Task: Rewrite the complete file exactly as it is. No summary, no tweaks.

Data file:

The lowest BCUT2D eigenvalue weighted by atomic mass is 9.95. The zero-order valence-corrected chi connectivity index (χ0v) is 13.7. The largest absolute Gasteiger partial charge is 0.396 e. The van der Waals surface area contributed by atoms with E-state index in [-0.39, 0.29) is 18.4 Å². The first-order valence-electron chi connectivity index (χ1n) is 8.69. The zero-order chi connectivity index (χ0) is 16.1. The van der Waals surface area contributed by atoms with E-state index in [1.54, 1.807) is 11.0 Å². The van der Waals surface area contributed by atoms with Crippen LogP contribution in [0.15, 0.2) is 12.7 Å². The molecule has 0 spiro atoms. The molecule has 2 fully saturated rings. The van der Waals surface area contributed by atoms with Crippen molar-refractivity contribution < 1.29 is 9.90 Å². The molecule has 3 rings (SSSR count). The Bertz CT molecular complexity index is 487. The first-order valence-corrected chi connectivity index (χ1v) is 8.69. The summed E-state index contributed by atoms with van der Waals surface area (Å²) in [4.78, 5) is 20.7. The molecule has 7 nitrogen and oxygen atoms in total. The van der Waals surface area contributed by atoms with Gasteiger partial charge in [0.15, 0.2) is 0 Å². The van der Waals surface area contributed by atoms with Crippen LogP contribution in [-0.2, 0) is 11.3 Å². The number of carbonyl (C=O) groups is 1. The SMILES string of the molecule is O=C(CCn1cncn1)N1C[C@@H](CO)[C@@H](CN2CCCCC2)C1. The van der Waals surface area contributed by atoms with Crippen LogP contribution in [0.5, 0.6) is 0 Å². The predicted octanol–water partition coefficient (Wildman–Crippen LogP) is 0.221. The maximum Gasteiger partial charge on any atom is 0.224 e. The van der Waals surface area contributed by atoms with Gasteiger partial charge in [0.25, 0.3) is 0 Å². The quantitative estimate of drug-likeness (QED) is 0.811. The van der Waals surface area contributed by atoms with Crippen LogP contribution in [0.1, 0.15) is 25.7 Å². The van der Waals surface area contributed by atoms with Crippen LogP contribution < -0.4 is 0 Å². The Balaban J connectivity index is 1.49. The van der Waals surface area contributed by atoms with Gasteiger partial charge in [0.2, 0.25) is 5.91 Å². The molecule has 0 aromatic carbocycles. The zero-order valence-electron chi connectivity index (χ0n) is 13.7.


The lowest BCUT2D eigenvalue weighted by atomic mass is 9.95. The zero-order valence-corrected chi connectivity index (χ0v) is 13.7. The largest absolute Gasteiger partial charge is 0.396 e. The van der Waals surface area contributed by atoms with E-state index in [-0.39, 0.29) is 18.4 Å². The first-order valence-electron chi connectivity index (χ1n) is 8.69. The zero-order chi connectivity index (χ0) is 16.1. The van der Waals surface area contributed by atoms with E-state index in [1.54, 1.807) is 11.0 Å². The van der Waals surface area contributed by atoms with Crippen LogP contribution in [0.15, 0.2) is 12.7 Å². The molecule has 0 spiro atoms. The molecule has 2 fully saturated rings. The van der Waals surface area contributed by atoms with Crippen molar-refractivity contribution < 1.29 is 9.90 Å². The molecule has 3 rings (SSSR count). The Bertz CT molecular complexity index is 487. The first-order valence-corrected chi connectivity index (χ1v) is 8.69. The summed E-state index contributed by atoms with van der Waals surface area (Å²) in [4.78, 5) is 20.7. The molecule has 7 nitrogen and oxygen atoms in total. The van der Waals surface area contributed by atoms with Gasteiger partial charge in [0.15, 0.2) is 0 Å². The van der Waals surface area contributed by atoms with Crippen LogP contribution in [-0.2, 0) is 11.3 Å². The number of carbonyl (C=O) groups is 1. The SMILES string of the molecule is O=C(CCn1cncn1)N1C[C@@H](CO)[C@@H](CN2CCCCC2)C1. The van der Waals surface area contributed by atoms with Crippen LogP contribution in [0.5, 0.6) is 0 Å². The predicted octanol–water partition coefficient (Wildman–Crippen LogP) is 0.221. The maximum Gasteiger partial charge on any atom is 0.224 e. The van der Waals surface area contributed by atoms with Gasteiger partial charge in [0.25, 0.3) is 0 Å². The quantitative estimate of drug-likeness (QED) is 0.811. The van der Waals surface area contributed by atoms with Crippen LogP contribution in [0.1, 0.15) is 25.7 Å². The van der Waals surface area contributed by atoms with Crippen LogP contribution < -0.4 is 0 Å². The Balaban J connectivity index is 1.49. The van der Waals surface area contributed by atoms with Gasteiger partial charge in [0.2, 0.25) is 5.91 Å². The molecule has 0 aromatic carbocycles. The zero-order valence-electron chi connectivity index (χ0n) is 13.7.